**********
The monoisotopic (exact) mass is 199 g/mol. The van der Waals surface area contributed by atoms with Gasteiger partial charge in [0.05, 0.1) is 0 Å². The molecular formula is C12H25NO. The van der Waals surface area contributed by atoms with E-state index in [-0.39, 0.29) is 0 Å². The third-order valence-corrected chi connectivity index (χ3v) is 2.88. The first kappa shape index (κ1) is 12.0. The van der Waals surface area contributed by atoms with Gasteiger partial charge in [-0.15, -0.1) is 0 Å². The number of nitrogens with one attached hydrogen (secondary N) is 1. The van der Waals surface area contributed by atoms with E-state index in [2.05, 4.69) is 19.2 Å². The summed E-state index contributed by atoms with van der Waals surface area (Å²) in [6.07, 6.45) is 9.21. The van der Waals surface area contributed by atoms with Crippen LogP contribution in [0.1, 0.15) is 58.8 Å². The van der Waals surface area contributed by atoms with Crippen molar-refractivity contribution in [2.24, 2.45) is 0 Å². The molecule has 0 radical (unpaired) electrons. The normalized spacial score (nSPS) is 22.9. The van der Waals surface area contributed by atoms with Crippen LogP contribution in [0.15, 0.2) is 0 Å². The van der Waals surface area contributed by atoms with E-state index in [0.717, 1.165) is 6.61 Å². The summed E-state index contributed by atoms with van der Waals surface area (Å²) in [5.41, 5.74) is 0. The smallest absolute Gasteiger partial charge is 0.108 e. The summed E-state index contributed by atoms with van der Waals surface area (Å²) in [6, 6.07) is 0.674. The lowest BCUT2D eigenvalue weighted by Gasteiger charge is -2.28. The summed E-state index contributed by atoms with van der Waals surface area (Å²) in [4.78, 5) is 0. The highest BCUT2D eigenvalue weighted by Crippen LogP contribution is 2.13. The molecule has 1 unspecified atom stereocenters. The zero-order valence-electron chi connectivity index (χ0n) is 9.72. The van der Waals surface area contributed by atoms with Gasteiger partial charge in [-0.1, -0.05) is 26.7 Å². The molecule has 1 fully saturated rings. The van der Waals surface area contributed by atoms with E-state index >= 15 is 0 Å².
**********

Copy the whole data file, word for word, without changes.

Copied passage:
The monoisotopic (exact) mass is 199 g/mol. The van der Waals surface area contributed by atoms with Gasteiger partial charge in [0.05, 0.1) is 0 Å². The molecular formula is C12H25NO. The van der Waals surface area contributed by atoms with E-state index in [-0.39, 0.29) is 0 Å². The third-order valence-corrected chi connectivity index (χ3v) is 2.88. The first kappa shape index (κ1) is 12.0. The van der Waals surface area contributed by atoms with Gasteiger partial charge in [-0.15, -0.1) is 0 Å². The number of nitrogens with one attached hydrogen (secondary N) is 1. The van der Waals surface area contributed by atoms with E-state index in [2.05, 4.69) is 19.2 Å². The summed E-state index contributed by atoms with van der Waals surface area (Å²) in [6.07, 6.45) is 9.21. The van der Waals surface area contributed by atoms with Crippen LogP contribution in [0.1, 0.15) is 58.8 Å². The van der Waals surface area contributed by atoms with Crippen molar-refractivity contribution in [2.24, 2.45) is 0 Å². The molecule has 0 radical (unpaired) electrons. The normalized spacial score (nSPS) is 22.9. The van der Waals surface area contributed by atoms with Crippen LogP contribution in [0.15, 0.2) is 0 Å². The van der Waals surface area contributed by atoms with E-state index in [0.717, 1.165) is 6.61 Å². The summed E-state index contributed by atoms with van der Waals surface area (Å²) in [5.41, 5.74) is 0. The smallest absolute Gasteiger partial charge is 0.108 e. The summed E-state index contributed by atoms with van der Waals surface area (Å²) in [6, 6.07) is 0.674. The lowest BCUT2D eigenvalue weighted by Gasteiger charge is -2.28. The summed E-state index contributed by atoms with van der Waals surface area (Å²) in [4.78, 5) is 0. The highest BCUT2D eigenvalue weighted by Crippen LogP contribution is 2.13. The molecule has 1 unspecified atom stereocenters. The zero-order valence-electron chi connectivity index (χ0n) is 9.72. The van der Waals surface area contributed by atoms with Gasteiger partial charge in [-0.1, -0.05) is 26.7 Å². The molecule has 1 fully saturated rings. The van der Waals surface area contributed by atoms with E-state index >= 15 is 0 Å².